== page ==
Deconstructing The Hard Court
It has been almost 40 years since the US Open made the switch from grass (via three years on green clay) to hard courts, a move that changed tennis for good.
Until 1975, three of the four Grand Slam events – Wimbledon, the Australian Open and the US Open – were played on grass, with the exception being the French Open, which was – and still is - played on the red clay at Roland Garros in Paris.
But after experimenting with green clay to see if it improved visibility for television, the US Open decided it needed a bigger arena than the intimate West Side Tennis Club in Forest Hills, and so moved to a new venue also in the New York borough of Queens, at the nearby Flushing Meadows, transforming a decrepit area built for the 1964 World’s Fair into a massive complex featuring brand spanking new hard courts.
It was a big change in Grand Slam terms but by 1978, most professional players had become well accustomed to hard courts. The majority of the new public courts in the United States were hard courts and since it was a surface that most recreational players recognised, it was considered to be the perfect fit as US Open organisers looked to take the tournament to the next level.
The Grand Slams may have been late to the party but hard courts have actually been around for a long time and were used in official tournaments as far back as the 1940s, according to the International Tennis Federation.
Typically made of concrete or asphalt, a hard court is often covered with an acrylic top, which offers a little cushioning and smoothes out the surface, offering a bounce far more even than is found on clay and in particular on grass.
As on clay, where the ball reacts to the court, depending on which spin is applied, topspin is very effective. It doesn’t grip the surface quite as much as it does on clay but the ball regularly bounces high and since the proliferation of hard courts, topspin and in particular the topspin or kick serve have become very much the norm, overtaking the slice.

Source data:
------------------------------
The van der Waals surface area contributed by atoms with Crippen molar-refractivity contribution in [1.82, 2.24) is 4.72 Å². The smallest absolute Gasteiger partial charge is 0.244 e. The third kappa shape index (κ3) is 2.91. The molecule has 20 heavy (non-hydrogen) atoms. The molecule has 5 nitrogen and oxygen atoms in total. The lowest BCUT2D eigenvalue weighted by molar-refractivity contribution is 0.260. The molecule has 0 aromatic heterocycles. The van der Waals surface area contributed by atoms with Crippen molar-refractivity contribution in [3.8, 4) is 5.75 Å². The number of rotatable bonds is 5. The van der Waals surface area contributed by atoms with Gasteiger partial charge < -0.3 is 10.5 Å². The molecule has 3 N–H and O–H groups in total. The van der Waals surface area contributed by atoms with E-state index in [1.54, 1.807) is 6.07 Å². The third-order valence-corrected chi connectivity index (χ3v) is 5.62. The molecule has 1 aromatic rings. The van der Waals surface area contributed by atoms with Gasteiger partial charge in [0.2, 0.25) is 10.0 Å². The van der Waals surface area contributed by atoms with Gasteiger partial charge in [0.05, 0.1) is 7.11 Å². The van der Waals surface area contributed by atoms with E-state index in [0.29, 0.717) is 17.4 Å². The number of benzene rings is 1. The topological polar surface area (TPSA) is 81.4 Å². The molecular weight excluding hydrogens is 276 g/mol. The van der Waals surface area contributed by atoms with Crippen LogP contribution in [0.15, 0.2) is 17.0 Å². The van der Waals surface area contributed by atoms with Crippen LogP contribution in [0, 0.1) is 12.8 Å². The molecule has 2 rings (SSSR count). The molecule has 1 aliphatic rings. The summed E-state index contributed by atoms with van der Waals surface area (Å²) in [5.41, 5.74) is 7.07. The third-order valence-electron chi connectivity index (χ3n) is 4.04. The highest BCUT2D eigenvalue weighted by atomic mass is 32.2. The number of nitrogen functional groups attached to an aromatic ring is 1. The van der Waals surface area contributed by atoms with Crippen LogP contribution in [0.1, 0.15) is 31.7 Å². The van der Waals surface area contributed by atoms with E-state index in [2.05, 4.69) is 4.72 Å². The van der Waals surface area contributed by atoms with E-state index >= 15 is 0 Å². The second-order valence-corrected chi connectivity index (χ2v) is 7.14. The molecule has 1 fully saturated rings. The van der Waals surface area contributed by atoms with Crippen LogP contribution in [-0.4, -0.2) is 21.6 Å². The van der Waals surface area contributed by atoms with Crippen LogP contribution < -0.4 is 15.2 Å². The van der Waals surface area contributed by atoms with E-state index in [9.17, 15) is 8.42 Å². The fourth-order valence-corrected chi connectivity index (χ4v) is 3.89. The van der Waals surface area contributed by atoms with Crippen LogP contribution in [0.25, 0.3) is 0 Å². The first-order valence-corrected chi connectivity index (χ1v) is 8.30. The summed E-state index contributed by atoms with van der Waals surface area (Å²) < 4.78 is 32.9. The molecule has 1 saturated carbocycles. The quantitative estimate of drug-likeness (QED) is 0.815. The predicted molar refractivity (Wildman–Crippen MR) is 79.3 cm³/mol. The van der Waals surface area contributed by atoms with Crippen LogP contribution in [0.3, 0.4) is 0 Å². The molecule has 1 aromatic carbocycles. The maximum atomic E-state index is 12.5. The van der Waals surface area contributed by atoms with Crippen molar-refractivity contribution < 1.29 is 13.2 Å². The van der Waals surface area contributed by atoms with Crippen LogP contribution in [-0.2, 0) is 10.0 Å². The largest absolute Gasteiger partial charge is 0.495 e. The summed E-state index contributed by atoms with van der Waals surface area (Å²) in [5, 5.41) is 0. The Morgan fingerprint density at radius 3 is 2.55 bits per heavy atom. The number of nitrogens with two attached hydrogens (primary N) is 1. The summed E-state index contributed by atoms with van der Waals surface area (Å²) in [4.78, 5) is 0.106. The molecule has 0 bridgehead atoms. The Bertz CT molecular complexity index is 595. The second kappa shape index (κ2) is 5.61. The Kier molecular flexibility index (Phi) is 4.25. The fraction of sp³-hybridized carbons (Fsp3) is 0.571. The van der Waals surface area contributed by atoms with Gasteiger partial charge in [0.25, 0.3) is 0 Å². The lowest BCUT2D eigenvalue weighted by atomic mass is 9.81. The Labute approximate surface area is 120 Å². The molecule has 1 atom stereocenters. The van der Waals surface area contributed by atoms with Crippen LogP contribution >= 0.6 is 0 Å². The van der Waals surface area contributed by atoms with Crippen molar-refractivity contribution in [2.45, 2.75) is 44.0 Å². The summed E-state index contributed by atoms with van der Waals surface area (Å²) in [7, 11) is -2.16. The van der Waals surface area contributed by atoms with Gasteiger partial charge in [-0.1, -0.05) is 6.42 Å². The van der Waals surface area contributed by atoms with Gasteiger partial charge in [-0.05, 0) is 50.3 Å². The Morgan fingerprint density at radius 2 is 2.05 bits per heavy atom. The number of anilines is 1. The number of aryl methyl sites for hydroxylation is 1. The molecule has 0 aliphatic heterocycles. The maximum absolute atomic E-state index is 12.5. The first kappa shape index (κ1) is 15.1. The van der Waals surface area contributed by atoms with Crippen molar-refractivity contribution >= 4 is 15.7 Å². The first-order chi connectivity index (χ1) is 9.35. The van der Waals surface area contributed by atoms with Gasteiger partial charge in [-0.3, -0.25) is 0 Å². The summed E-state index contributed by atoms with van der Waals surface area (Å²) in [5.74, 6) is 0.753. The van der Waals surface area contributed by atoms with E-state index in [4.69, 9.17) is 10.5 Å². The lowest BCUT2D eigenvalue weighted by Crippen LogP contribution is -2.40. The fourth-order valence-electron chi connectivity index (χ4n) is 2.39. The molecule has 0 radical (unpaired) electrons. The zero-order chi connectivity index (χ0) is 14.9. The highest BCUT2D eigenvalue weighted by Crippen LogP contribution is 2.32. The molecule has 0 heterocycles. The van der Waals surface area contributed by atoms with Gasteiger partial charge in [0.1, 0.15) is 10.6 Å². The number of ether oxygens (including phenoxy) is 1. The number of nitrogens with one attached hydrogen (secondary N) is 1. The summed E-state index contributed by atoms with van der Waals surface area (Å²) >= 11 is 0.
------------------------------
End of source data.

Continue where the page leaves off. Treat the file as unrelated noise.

Rallies are longer than on grass but generally shorter than on clay. Flat, hard hitting works well because the surface, usually medium-fast, can be quick, depending on how much sand is used in the top layer of paint.
Slice can also cut through the court and in general, hard courts are considered to be the fairest surface - thanks in part to the true bounce - offering a good balance between attack and defence, between those who look to go forward and finish the point at the net to those who like to hug the baseline and who generally only venture to the net to shake hands when the match is over.
Clubs like them because of the low maintenance required and the fact that the “all-weather” surface dries very quickly after rain, enabling play to resume again with very little delay. The downside is the effect it has on the body and in particular the joints. With very little give in a hard court, tennis players who play regularly on the surface are prone to injuries, with the knees and ankles particularly vulnerable. The top players have somehow found a way to slide on impact but it is easy to jar the body if you don’t get it right.
Hard courts are not all the same, however. The British Hardcourt Championships, which were held in Bournemouth between 1968 and 1983, were actually played on American clay, but were called Hardcourt because at the time, Britain generally only had two types of surface, grass and shale, a loose form of clay. The US Open is played on Pro Decoturf, which is slightly faster, in theory, than the Plexicushion surface the players enjoy at the Australian Open.
But there is no question that hard courts have become the predominant surface for professional tennis. The Australian Open switched from grass courts to hard courts in 1988 and six of the nine Masters 1000 events on the men’s Tour and seven of the nine top-level events on the women’s Tour – the level just below the grand slam tournaments – are played on hard.
Considering that tennis is thought to have evolved from the hard indoor floors of wood or stone used for Real Tennis, it is arguable that hard courts are the sport’s truest surface of all.